Will the Jays Experience a Defensive Drop Off in 2013?
In the past two months, Alex Anthopoulos has turned the Blue Jays into a World Series favourite by making a couple of Free Agents signings (Maicer Izturis and Melky Cabrera), acquiring virtually every good player on the Marlins except for Giancarlo Stanton, and trading for the reigning National League CY Young Winner in R.A. Dickey. The club has drastically improved (on paper at least) on offense and in the starting rotation, but how they will fare defensively (again, on paper), is still a question mark.
Using the metric of Defensive Runs Saved (DRS), the Jays, along with the Atlanta Braves were the best fielding team in Major League Baseball (according to the data in this ActaSports article). Led by Brett Lawrie, whom scouts and prospect writers said was “destined for a corner outfield spot”; the Jays saved 70 runs while on defense. They did this using shifts created by now departed infield/3rd base coach Brian Butterfield, and subsequently also led the league in DRS by shifts, saving 12 this past season. By just using the info given above, you likely think that the Blue Jays defense might take a little hit in 2012 because Butterfield is no longer at the helm of the infield defense, but not undergo such a drastic change. That’s not true. Here are some charts to take a look at.
Most of the players above had career years defensively
in 2012, something sure to change in 2013.
Projections were made using weighted averages of the players
last 3 seasons performance, and then multiplied to give a 1400 innings sample.
What you just saw is a chart of the qualified players in 2012 on the Blue Jays, and the projected starters (Izturis and Bonifacio as a platoon for 2B) for 2013. The total DRS for the Blue Jays in 2012 was 70, which was so high due to abnormally good performance’s from most of the team, and, well, Brett Lawrie and Yunel Escobar. Of the qualified players shown in the 2012 chart, their total DRS was 59. We know that the total team DRS was 70 in 2012.So, given the addition of Mark Buehrle to the rotation, who is known for his stellar defense, and adding all the other members of the rotation and bench players, we can assume that the final number in 2013 will be around +10. A significant drop from the leage leading mark posted a few months ago.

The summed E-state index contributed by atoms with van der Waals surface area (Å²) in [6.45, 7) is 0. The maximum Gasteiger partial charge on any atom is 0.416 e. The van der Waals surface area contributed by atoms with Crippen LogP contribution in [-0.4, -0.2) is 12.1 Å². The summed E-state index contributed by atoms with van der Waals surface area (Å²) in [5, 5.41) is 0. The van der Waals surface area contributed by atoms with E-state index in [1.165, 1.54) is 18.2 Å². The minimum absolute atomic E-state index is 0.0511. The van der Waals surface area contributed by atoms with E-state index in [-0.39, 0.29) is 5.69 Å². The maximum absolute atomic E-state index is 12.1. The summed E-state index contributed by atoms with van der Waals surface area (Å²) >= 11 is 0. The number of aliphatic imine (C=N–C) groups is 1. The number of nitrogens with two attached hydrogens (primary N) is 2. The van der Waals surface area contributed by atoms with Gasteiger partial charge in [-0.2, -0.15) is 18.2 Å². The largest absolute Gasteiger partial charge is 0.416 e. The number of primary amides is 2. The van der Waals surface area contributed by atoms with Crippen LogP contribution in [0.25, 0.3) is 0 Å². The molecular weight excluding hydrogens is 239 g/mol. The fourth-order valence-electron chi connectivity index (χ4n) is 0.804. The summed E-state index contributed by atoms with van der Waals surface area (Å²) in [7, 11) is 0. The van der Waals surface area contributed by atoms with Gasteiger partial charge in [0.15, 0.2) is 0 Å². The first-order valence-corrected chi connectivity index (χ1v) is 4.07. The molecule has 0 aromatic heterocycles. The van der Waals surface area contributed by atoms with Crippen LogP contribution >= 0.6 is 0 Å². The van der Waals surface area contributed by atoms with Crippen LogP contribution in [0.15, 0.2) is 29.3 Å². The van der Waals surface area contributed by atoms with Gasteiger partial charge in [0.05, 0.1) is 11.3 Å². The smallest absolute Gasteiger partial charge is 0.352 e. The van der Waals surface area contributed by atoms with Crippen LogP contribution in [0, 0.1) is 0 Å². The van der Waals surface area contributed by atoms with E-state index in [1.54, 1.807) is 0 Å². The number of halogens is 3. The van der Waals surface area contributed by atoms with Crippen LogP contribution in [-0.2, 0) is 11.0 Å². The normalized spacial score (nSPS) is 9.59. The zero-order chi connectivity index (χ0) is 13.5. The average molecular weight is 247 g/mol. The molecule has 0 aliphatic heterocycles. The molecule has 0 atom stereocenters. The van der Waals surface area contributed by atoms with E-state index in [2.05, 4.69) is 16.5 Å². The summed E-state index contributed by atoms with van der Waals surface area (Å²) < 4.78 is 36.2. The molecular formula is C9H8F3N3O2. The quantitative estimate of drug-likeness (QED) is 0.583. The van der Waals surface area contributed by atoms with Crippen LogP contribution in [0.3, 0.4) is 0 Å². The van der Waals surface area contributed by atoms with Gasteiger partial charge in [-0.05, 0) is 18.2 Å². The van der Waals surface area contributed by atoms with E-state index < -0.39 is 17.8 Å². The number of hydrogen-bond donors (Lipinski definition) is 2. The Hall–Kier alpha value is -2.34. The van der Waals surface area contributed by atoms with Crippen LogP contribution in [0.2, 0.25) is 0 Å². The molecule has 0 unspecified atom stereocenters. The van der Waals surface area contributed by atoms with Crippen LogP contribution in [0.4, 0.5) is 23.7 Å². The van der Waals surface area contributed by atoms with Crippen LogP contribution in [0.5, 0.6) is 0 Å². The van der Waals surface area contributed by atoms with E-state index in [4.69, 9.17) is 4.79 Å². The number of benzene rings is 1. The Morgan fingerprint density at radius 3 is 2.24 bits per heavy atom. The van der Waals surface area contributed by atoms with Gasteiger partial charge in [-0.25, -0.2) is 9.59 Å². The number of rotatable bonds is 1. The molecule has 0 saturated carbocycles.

The departure of Yunel Escobar (+15), Jeff Mathis (+5), and Kelly Johnson (+5), will hurt a lot, and so will the regression back to the mean for players like JP Arencibia, Colby Rasmus, and Edwin Encarnacion. Then, once you factor in that Brett Lawrie’s projected DRS of 36 is completely unrealistic due to it being skewed by the small sample size he produced in 2011 (+16 in less than 50 games), the 2013 number drops even more. Things aren’t looking too good…
With Escobar and Johnson leaving, the pitcher who will suffer the most is Ricky Romero, who is a true ground ball pitcher, with a career average GB% of 54%. Just another reason why it will be hard for him to get back to being a number 3 pitcher this season.
Of course, this is all on paper. Some players will outperform their projections, while others will fail to reach their projections. This is all before the season, and you can never accurately project baseball; it’s just such a weird game. It is going to be a very fun year to watch the Jays as they should once again be a force offensively and for the first time in a few years, they, barring injuries, should also have a fantastic pitching staff. But, their defense projects to be much, much worse than in 2012, especially at shortstop, where we’ve had the privilege to watch one of the best in the game in Yunel Escobar for the past few years, and now we’ll have to suffer through Jose Reyes manning the shortstop position for the foreseeable future.
How do you think the 2013 Jays defense will perform? Let us know in the comment section below.
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